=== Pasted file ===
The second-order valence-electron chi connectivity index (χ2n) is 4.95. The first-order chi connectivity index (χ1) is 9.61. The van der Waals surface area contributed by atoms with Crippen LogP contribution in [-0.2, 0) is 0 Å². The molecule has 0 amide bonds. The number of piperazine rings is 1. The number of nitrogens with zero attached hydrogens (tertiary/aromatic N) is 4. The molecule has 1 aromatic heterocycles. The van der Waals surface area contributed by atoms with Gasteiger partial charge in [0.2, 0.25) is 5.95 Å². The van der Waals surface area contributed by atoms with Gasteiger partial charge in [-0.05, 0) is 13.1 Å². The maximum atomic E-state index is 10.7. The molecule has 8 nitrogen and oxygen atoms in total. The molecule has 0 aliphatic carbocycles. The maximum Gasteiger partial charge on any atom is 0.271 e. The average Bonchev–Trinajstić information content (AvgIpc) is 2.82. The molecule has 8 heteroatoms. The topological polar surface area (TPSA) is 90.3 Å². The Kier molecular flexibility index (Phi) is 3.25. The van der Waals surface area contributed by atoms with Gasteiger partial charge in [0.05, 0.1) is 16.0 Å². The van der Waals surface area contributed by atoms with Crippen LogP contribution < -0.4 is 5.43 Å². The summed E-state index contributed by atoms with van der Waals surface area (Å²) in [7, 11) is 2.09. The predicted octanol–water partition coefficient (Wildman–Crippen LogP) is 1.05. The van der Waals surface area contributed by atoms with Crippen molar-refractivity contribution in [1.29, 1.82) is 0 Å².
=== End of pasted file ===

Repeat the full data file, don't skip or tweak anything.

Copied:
The second-order valence-electron chi connectivity index (χ2n) is 4.95. The first-order chi connectivity index (χ1) is 9.61. The van der Waals surface area contributed by atoms with Crippen LogP contribution in [-0.2, 0) is 0 Å². The molecule has 0 amide bonds. The number of piperazine rings is 1. The number of nitrogens with zero attached hydrogens (tertiary/aromatic N) is 4. The molecule has 1 aromatic heterocycles. The van der Waals surface area contributed by atoms with Gasteiger partial charge in [0.2, 0.25) is 5.95 Å². The van der Waals surface area contributed by atoms with Gasteiger partial charge in [-0.05, 0) is 13.1 Å². The maximum atomic E-state index is 10.7. The molecule has 8 nitrogen and oxygen atoms in total. The molecule has 0 aliphatic carbocycles. The maximum Gasteiger partial charge on any atom is 0.271 e. The average Bonchev–Trinajstić information content (AvgIpc) is 2.82. The molecule has 8 heteroatoms. The topological polar surface area (TPSA) is 90.3 Å². The Kier molecular flexibility index (Phi) is 3.25. The van der Waals surface area contributed by atoms with Gasteiger partial charge in [0.05, 0.1) is 16.0 Å². The van der Waals surface area contributed by atoms with Crippen LogP contribution < -0.4 is 5.43 Å². The summed E-state index contributed by atoms with van der Waals surface area (Å²) in [7, 11) is 2.09. The predicted octanol–water partition coefficient (Wildman–Crippen LogP) is 1.05. The van der Waals surface area contributed by atoms with Crippen molar-refractivity contribution in [1.29, 1.82) is 0 Å².